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Neonatal and Pediatric Medicine
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Obstructive Sleep Apnea in Children: Why Screen?

Kulbir Singh Goraya*

Kulbir Singh Goraya, 101 South Whiting Street, Suite# 313, Alexandria, VA-22304, USA

*Corresponding Author:
Kulbir Singh Goraya
Kulbir Singh Goraya, 101 South Whiting Street
Suite313, Alexandria, VA-22304, USA
Tel: 703-823-2998
Fax: 703-823-8875
E-mail: [email protected]

Received date: May 06, 2017; Accepted date: May 31, 2017; Published date: June 07, 2017

Citation: Goraya KS (2017) Obstructive Sleep Apnea in Children: Why Screen? Pediatr Dent Care 2: e106. doi: 10.4172/2573-444X.1000e106

Copyright: © 2017 Goraya KS. This is an open-access article distributed under the terms of the Creative Commons Attribution License, which permits unrestricted use, distribution, and reproduction in any medium, provided the original author and source are credited.

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Obstructive sleep apnea (OSA) is a disorder of breathing and according to the American Academy of Sleep Medicine (AASM), OSA is characterized by repetitive episodes of complete or partial upper airway obstruction occurring during sleep. These repeated and short cessations in breathing are called apneas and may be caused by airway obstruction resulting from tonsils, uvula, redundant or fatty throat tissues and even blocked nasal airway etc.

OSA can affect anyone at any age, and in children, it is thought to be most common at ages 2-7 years [1] and if left untreated, may have severe consequences including neurocognitive impairment, behavioral problems, failure to thrive, growth failure, cardiovascular effects, including cor pulmonale, ventricular dysfunction, systemic hypertension etc. [2,3]. Risk factors for OSA are adenotonsillar hypertrophy, obesity, craniofacial anomalies, neuromuscular disorders, nasal abnormalities, increased waist and neck circumference, familial history, asthma, pre-term birth and so on. Some of the symptoms include habitual snoring, disturbed sleep, enuresis, awkward sleeping posture, daytime neurobehavioral problems and decreased academic performance [2-5].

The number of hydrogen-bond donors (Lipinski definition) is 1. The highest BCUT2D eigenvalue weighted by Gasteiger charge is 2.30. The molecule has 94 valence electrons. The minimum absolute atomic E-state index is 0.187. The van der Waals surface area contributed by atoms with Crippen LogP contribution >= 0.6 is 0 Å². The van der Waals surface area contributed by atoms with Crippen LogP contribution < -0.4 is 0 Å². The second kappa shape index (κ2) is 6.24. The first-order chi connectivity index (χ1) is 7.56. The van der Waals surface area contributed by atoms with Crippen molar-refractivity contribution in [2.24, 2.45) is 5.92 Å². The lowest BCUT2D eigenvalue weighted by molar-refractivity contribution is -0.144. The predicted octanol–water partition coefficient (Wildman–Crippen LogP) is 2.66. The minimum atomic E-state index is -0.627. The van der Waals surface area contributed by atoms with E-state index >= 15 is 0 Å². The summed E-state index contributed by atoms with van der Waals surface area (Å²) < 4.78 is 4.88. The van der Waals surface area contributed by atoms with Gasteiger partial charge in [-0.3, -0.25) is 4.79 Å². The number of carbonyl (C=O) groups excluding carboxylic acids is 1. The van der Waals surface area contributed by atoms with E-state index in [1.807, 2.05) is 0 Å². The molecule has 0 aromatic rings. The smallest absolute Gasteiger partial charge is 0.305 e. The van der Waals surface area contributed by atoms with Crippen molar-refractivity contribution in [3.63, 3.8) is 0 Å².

OSA is a hidden health crisis, which is not only underdiagnosed but also undertreated [4]. While there are costs involved in the diagnosis and treatment of OSA, they are considerably lower than the costs associated with leaving the disorder untreated. Failure to treat OSA may increase the likelihood of disease-associated comorbidities [4]. The gold standard for the diagnosis of OSA is a sleep study called polysomnography and it is recommended in children and adolescents with signs and symptoms of OSA [3-6]. OSA in adults is characterized by episodes of airway obstruction for at least 10 seconds or more during sleep, resulting in breathing pauses. However in children, apneas of 3-4 seconds’ duration are enough to cause oxygen desaturations [5]. Therefore, polysomnographic guidelines to diagnose OSA in children are not the same as those in adults [1-8].

Treatment options for OSA include continuous positive airway pressure (CPAP), surgery, oral appliances and lifestyle changes like body posture during sleep and weight loss [4].

Because of these serious and detrimental consequences of undetected and untreated OSA, it is of paramount importance to screen children for OSA. Tonsil and adenoid hypertrophy are generally acknowledged as the most common etiological factors of OSA in children, so dentists can play an important role in identifying adenotonsillar hypertrophy during examination [1-3]. Additionally, they can incorporate a questionnaire in the patient history forms to screen for the symptoms of OSA. For instance, Pediatric Sleep Questionnaire [6] has a good diagnostic accuracy and dentists may use it as a screening tool to identify the related symptoms of OSA. Highrisk patients should be referred to sleep specialists [7] so that diagnosis and treatment of OSA may be done in a timely manner.


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